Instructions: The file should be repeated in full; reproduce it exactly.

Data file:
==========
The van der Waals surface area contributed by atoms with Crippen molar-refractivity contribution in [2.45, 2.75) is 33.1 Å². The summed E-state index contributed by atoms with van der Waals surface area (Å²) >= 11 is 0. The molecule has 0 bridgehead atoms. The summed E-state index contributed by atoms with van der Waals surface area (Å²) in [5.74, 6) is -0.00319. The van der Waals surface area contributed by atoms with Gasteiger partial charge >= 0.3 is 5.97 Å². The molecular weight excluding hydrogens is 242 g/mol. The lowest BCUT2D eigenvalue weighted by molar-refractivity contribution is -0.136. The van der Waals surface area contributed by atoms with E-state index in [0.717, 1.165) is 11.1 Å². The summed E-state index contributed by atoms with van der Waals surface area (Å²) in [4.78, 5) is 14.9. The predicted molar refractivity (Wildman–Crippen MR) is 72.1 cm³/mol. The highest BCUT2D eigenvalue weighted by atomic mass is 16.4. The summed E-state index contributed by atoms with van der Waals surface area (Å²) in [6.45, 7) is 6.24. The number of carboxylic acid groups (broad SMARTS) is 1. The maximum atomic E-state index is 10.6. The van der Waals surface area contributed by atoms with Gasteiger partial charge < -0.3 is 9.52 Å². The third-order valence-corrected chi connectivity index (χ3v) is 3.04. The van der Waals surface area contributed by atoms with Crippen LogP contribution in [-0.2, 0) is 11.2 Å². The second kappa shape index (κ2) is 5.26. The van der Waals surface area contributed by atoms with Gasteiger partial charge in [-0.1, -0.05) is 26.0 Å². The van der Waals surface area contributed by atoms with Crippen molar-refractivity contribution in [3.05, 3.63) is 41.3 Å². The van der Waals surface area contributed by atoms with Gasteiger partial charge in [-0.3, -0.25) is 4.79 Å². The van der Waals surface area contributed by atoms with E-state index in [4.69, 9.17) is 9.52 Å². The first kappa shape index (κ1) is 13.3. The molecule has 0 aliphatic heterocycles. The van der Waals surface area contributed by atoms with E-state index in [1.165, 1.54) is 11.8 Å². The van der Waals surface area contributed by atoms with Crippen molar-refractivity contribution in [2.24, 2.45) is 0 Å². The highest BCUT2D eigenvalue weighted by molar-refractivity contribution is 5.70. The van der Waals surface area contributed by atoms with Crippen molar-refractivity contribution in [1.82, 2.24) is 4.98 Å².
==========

The van der Waals surface area contributed by atoms with Crippen molar-refractivity contribution in [2.45, 2.75) is 33.1 Å². The summed E-state index contributed by atoms with van der Waals surface area (Å²) >= 11 is 0. The molecule has 0 bridgehead atoms. The summed E-state index contributed by atoms with van der Waals surface area (Å²) in [5.74, 6) is -0.00319. The van der Waals surface area contributed by atoms with Gasteiger partial charge >= 0.3 is 5.97 Å². The molecular weight excluding hydrogens is 242 g/mol. The lowest BCUT2D eigenvalue weighted by molar-refractivity contribution is -0.136. The van der Waals surface area contributed by atoms with E-state index in [0.717, 1.165) is 11.1 Å². The summed E-state index contributed by atoms with van der Waals surface area (Å²) in [4.78, 5) is 14.9. The predicted molar refractivity (Wildman–Crippen MR) is 72.1 cm³/mol. The highest BCUT2D eigenvalue weighted by atomic mass is 16.4. The summed E-state index contributed by atoms with van der Waals surface area (Å²) in [6.45, 7) is 6.24. The number of carboxylic acid groups (broad SMARTS) is 1. The maximum atomic E-state index is 10.6. The van der Waals surface area contributed by atoms with Gasteiger partial charge < -0.3 is 9.52 Å². The third-order valence-corrected chi connectivity index (χ3v) is 3.04. The van der Waals surface area contributed by atoms with Crippen LogP contribution in [-0.2, 0) is 11.2 Å². The second kappa shape index (κ2) is 5.26. The van der Waals surface area contributed by atoms with Gasteiger partial charge in [-0.1, -0.05) is 26.0 Å². The van der Waals surface area contributed by atoms with Crippen molar-refractivity contribution in [3.05, 3.63) is 41.3 Å². The van der Waals surface area contributed by atoms with Gasteiger partial charge in [-0.3, -0.25) is 4.79 Å². The van der Waals surface area contributed by atoms with E-state index in [4.69, 9.17) is 9.52 Å². The first kappa shape index (κ1) is 13.3. The molecule has 0 aliphatic heterocycles. The van der Waals surface area contributed by atoms with E-state index in [1.165, 1.54) is 11.8 Å². The van der Waals surface area contributed by atoms with Crippen molar-refractivity contribution in [2.24, 2.45) is 0 Å². The highest BCUT2D eigenvalue weighted by molar-refractivity contribution is 5.70. The van der Waals surface area contributed by atoms with Crippen molar-refractivity contribution in [1.82, 2.24) is 4.98 Å².